Best Computer Science School in Utah
charlescurley at charlescurley.com
Wed Sep 26 11:33:39 MDT 2007
On Wed, Sep 26, 2007 at 10:26:02AM -0600, Levi Pearson wrote:
> Paul Seamons <paul at seamons.com> writes:
> Computer scientists are actually pretty picky about the words they use
> to describe the difficulty of problems. You will never find a non-CS
> person, or anyone else, solving an problem deemed impossible by CS
> theory, because such problems are not computable. If it looks like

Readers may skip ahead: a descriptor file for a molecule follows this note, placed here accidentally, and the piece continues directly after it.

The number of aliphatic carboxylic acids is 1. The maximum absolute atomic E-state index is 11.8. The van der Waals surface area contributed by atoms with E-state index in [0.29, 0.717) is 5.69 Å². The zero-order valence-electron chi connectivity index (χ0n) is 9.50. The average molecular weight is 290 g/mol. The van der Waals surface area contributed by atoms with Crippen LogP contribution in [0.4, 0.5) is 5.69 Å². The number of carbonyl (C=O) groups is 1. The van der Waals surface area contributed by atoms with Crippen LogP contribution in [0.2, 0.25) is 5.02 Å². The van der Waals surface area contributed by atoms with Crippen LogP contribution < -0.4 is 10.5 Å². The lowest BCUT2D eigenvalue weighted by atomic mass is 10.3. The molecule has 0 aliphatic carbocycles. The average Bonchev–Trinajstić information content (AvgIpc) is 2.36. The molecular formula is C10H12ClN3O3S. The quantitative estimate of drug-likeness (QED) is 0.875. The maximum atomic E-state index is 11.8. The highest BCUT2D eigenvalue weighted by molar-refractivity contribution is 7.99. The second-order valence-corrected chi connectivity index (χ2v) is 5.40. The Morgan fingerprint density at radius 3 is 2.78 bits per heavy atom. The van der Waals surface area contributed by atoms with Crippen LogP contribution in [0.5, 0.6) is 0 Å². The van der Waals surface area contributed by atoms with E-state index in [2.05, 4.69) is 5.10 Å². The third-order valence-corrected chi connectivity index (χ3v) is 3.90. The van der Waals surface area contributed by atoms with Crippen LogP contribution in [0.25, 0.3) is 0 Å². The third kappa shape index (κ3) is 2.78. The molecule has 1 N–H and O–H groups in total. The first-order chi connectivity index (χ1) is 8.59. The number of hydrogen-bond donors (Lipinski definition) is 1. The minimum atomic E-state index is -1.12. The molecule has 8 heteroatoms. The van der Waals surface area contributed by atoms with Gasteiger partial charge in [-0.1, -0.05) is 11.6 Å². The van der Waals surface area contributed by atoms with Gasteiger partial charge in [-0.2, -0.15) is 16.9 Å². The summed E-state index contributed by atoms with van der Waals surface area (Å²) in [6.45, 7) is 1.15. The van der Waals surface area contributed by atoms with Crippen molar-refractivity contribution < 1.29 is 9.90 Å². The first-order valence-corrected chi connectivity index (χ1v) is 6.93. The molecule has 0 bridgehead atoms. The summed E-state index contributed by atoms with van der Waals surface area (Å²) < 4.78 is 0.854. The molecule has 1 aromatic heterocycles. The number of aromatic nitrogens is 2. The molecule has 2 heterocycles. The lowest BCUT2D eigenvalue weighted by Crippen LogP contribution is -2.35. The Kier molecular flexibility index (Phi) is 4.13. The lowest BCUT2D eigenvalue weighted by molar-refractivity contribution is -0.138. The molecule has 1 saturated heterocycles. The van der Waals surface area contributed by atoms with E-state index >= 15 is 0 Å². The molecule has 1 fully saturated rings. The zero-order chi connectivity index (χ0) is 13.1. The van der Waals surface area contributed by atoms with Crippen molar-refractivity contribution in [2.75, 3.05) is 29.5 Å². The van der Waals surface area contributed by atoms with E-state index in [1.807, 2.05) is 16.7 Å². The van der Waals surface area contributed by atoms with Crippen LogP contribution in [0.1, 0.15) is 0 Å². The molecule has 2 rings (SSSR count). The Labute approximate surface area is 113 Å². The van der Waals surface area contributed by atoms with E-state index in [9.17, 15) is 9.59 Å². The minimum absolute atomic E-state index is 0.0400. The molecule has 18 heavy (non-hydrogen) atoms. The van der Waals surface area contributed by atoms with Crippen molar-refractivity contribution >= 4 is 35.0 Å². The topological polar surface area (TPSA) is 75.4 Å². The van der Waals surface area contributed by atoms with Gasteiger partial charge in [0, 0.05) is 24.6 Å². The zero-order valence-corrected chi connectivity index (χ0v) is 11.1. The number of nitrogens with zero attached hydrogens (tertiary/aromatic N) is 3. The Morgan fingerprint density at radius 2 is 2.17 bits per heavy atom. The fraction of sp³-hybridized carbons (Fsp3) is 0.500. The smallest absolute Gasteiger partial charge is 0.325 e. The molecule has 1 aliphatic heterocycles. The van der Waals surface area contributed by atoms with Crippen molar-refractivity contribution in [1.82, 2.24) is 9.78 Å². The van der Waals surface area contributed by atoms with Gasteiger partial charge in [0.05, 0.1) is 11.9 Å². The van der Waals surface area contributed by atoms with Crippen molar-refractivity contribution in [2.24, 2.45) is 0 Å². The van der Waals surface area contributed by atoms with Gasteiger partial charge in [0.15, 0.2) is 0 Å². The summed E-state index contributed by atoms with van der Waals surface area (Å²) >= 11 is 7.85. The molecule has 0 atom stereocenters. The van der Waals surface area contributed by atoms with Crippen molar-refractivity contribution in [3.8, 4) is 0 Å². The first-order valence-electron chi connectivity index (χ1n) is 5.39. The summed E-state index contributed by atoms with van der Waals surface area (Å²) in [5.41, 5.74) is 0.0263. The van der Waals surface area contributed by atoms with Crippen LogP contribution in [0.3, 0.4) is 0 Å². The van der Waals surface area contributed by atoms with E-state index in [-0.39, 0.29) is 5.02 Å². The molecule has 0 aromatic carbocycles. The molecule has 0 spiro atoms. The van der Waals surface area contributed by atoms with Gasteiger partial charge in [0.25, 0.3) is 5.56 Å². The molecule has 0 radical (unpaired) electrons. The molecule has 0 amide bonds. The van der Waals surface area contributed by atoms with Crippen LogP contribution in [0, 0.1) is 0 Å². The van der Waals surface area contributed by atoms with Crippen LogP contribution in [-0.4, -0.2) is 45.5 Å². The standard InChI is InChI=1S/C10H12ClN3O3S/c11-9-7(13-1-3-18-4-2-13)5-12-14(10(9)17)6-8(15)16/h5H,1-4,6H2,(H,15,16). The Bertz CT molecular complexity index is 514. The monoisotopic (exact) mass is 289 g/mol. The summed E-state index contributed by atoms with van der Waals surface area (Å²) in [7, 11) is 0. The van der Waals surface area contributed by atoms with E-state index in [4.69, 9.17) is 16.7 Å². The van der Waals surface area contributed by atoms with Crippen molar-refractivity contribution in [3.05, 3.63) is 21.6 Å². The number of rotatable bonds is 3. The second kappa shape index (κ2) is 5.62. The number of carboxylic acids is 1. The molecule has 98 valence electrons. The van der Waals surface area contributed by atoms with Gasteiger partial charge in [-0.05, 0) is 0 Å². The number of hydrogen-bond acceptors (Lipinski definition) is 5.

> they did, then they only thought they solved the problem. They either
> solved something else, or the solutions are wrong.
> Your argument seems to me equivalent to saying that lack of training
> in physics gives you a better shot at designing physically impossible
> devices. Despite your words, no one is going to successfully build a
> perpetual motion machine, because such things are impossible.
Right. Now go find a short story by Issac Asimov titled "Not Final".
This reminds me of something Sir Arthur C. Clarke observed: that when
a distingushed scientist telly you something is possible he is almost
certainly correct. But when he tells you something is impossible, he
is almost certainly wrong.
Charles Curley /"\ ASCII Ribbon Campaign
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